While Como agua para chocolate (1992, Alfonso Arau) might seem just another period piece about love and customs, it is not so. Based on a novel of Laura Esquivel, Like Water for Chocolate: A novel in monthly installments with recipes, romances and home remedies (1992), it mixes the traditional Western love story with a healthy dose of magical realism.
It analyzes - as good period pieces should - the pressures that social customs place(d) on people. And seeing in detail how women were coping with the fact that submission and passivity were expected from them and the very reality of being a person. With feelings, emotions, desires, and dreams.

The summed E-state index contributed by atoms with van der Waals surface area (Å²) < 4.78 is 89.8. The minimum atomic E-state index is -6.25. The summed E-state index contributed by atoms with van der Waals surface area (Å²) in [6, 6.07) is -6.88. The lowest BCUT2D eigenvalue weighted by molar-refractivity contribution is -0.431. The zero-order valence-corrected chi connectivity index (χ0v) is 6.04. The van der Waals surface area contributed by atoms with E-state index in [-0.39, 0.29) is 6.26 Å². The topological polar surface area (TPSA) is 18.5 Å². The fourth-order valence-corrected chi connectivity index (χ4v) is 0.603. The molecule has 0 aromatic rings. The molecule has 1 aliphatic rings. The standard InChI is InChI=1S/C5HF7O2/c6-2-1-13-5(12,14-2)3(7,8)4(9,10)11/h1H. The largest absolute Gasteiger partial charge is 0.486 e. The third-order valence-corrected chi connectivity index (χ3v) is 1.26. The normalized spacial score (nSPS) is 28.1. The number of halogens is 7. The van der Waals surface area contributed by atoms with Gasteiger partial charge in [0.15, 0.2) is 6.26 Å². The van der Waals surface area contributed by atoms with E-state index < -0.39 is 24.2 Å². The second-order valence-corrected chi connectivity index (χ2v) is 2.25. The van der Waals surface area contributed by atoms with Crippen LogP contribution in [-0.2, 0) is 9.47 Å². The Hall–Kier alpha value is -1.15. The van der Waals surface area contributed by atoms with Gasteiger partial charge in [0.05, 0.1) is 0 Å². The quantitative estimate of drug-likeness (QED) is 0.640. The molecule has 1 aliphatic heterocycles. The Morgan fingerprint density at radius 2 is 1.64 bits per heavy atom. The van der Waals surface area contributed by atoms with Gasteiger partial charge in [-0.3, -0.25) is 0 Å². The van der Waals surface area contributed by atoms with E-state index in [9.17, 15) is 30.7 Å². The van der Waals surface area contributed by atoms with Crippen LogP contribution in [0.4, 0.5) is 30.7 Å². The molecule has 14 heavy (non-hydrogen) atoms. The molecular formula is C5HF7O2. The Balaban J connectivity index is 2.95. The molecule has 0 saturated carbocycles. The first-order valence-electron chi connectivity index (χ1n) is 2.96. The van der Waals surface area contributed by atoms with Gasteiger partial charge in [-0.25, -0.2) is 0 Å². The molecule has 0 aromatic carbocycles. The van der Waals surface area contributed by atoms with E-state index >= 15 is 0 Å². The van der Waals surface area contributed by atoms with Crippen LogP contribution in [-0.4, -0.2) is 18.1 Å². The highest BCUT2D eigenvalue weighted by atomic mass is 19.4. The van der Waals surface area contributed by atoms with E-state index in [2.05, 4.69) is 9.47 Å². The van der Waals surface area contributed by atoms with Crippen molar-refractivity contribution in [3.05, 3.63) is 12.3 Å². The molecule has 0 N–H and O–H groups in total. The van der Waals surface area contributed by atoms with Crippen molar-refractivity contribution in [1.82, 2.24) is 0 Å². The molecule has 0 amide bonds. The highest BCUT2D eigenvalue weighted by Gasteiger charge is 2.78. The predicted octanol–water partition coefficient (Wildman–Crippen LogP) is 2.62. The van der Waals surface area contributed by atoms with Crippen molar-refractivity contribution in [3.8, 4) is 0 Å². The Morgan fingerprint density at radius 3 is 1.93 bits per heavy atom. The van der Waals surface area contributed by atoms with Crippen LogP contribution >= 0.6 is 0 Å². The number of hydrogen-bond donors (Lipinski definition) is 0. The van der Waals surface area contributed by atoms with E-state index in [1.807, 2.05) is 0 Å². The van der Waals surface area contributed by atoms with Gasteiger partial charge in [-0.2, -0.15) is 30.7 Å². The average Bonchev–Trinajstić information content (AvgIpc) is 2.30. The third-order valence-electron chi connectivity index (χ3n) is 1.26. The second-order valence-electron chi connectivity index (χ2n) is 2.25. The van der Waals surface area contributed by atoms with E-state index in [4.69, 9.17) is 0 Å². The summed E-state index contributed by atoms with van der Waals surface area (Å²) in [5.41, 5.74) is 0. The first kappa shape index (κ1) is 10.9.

As legions of women have done throughout the history, the heroine here finds solace in cooking and breaking free time-by-time (baby steps, you know). Her cooking, though, goes beyond that of your and our grandmothers... because Tita's cooking is magic: the food she prepares transmits her feelings, therefore she can make the whole wedding-crowd cry and people twirl of pleasure at the dinner table.